by Brad Nelson 7/14/14
I went to a garage sale on Saturday and picked up a brand new (never been unboxed) Yamaha KX-R430 RS stereo cassette deck.
Why, you may be asking, should I buy a cassette deck (autoreverse even) in this digital age? Well, because, first of all, for five bucks I couldn’t pass it up. I had an old one but it was a cheapo unit. This Yamaha is a fairly good one. And I still have some cassettes with some interesting stuff on them.
Also, the car I have — if you can believe it — has a cassette deck in it. Oh, I can and sometimes do plug my Android tablet into the car (through the cassette deck — there’s an adaptor for this that works very well and sound great) and go digital (sort of).
But the biggest reason is, well, it’s nostalgic as all get-out. Cassettes were a huge advance at one time over the clunky 8-track. And if you use the good-quality high-bias tapes and a good tape deck, your recordings will sound superb to all but the most discerning ear.
This is by no means Yamaha’s top-of-the-line unit. But it is a good one. And throw in a TDK SA90 or a Maxell XLII 90 minute high-bias cassette, and you have a relative audiophile system on the cheap.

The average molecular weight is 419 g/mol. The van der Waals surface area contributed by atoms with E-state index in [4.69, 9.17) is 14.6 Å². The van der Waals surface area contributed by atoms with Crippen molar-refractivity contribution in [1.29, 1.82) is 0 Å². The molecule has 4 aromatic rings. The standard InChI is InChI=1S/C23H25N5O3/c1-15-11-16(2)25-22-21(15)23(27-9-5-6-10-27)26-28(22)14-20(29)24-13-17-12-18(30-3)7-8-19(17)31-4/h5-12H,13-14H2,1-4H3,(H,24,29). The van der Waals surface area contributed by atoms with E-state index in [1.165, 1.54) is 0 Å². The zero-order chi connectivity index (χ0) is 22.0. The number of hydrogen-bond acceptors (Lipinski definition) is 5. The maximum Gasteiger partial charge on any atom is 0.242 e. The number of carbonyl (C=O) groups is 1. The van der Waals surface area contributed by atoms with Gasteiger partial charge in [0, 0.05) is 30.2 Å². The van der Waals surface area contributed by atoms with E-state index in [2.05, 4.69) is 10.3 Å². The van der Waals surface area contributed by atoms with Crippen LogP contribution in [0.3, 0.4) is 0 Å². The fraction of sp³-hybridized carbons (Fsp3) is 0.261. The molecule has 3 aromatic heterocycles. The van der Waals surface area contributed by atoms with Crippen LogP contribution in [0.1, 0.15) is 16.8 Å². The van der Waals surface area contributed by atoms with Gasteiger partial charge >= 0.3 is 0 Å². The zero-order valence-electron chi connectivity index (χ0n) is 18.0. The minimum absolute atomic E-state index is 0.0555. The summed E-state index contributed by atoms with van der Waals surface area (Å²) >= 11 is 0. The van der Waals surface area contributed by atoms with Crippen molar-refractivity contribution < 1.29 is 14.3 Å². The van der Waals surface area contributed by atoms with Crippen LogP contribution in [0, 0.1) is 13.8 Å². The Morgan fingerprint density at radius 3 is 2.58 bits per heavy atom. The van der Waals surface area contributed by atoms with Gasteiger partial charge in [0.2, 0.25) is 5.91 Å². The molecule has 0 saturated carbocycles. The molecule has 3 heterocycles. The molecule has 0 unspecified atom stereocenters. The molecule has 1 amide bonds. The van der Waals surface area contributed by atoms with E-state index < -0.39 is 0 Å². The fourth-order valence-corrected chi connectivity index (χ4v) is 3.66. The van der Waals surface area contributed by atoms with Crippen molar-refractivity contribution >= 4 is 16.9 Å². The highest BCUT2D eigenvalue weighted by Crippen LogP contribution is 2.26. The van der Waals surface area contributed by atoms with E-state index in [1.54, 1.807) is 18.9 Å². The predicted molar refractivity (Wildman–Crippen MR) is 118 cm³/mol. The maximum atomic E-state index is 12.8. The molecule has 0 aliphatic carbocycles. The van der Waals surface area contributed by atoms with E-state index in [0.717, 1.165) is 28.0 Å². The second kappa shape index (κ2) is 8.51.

I actually remember buying a couple metal tapes at one time when they were supposedly the best of the best. They were called “metal” but I don’t think it was a solid piece of metal. And they were expensive. But I’ve found nothing to match the price/performance of either the TDK’s or Maxells of the high-bias type. And I’ve got tapes I’ve recorded over 10 years ago that have sat in the hot car and haven’t faded a bit. They really built these babies.
So who needs digital? There’s nothing to hold or appreciate with a digital file. But there is something beautiful, if now low-tech, about a good cassette deck — sleek in an all-black finish — and the sexy (yes, sexy) high-bias cassettes. Rock on.
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